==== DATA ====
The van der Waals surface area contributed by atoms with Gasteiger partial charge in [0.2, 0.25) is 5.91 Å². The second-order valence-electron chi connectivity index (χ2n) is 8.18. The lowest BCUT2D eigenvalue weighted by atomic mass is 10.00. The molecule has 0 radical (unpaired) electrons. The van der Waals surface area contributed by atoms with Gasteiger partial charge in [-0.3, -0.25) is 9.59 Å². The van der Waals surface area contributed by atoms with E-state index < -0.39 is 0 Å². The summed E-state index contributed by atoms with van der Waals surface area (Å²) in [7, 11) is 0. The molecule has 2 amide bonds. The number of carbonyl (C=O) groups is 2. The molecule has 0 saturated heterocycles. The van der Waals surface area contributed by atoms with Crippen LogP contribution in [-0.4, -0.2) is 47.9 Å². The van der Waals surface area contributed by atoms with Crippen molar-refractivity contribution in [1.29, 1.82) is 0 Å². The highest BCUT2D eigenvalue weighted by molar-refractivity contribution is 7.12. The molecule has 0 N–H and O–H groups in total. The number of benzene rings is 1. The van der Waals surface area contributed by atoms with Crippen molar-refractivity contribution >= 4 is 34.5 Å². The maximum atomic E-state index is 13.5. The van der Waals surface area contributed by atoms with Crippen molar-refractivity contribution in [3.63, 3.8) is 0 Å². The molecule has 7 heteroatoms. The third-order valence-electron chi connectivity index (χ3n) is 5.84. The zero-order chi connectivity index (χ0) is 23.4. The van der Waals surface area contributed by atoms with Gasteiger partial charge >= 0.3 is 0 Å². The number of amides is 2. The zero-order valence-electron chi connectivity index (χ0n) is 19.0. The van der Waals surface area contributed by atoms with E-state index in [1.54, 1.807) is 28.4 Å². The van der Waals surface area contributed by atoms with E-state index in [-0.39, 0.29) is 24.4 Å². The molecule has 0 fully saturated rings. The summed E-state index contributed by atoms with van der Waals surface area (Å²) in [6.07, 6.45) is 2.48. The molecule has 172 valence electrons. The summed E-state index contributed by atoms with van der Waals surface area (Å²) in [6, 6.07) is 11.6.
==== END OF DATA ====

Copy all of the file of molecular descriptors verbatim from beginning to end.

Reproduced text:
The van der Waals surface area contributed by atoms with Gasteiger partial charge in [0.2, 0.25) is 5.91 Å². The second-order valence-electron chi connectivity index (χ2n) is 8.18. The lowest BCUT2D eigenvalue weighted by atomic mass is 10.00. The molecule has 0 radical (unpaired) electrons. The van der Waals surface area contributed by atoms with Gasteiger partial charge in [-0.3, -0.25) is 9.59 Å². The van der Waals surface area contributed by atoms with E-state index < -0.39 is 0 Å². The summed E-state index contributed by atoms with van der Waals surface area (Å²) in [7, 11) is 0. The molecule has 2 amide bonds. The number of carbonyl (C=O) groups is 2. The molecule has 0 saturated heterocycles. The van der Waals surface area contributed by atoms with Crippen LogP contribution in [-0.4, -0.2) is 47.9 Å². The van der Waals surface area contributed by atoms with Crippen molar-refractivity contribution in [1.29, 1.82) is 0 Å². The highest BCUT2D eigenvalue weighted by molar-refractivity contribution is 7.12. The molecule has 0 N–H and O–H groups in total. The number of benzene rings is 1. The van der Waals surface area contributed by atoms with Crippen molar-refractivity contribution >= 4 is 34.5 Å². The maximum atomic E-state index is 13.5. The van der Waals surface area contributed by atoms with Crippen molar-refractivity contribution in [3.63, 3.8) is 0 Å². The molecule has 7 heteroatoms. The third-order valence-electron chi connectivity index (χ3n) is 5.84. The zero-order chi connectivity index (χ0) is 23.4. The van der Waals surface area contributed by atoms with Gasteiger partial charge >= 0.3 is 0 Å². The number of amides is 2. The zero-order valence-electron chi connectivity index (χ0n) is 19.0. The van der Waals surface area contributed by atoms with E-state index in [1.54, 1.807) is 28.4 Å². The van der Waals surface area contributed by atoms with E-state index in [-0.39, 0.29) is 24.4 Å². The molecule has 0 fully saturated rings. The summed E-state index contributed by atoms with van der Waals surface area (Å²) in [6.07, 6.45) is 2.48. The molecule has 172 valence electrons. The summed E-state index contributed by atoms with van der Waals surface area (Å²) in [6, 6.07) is 11.6.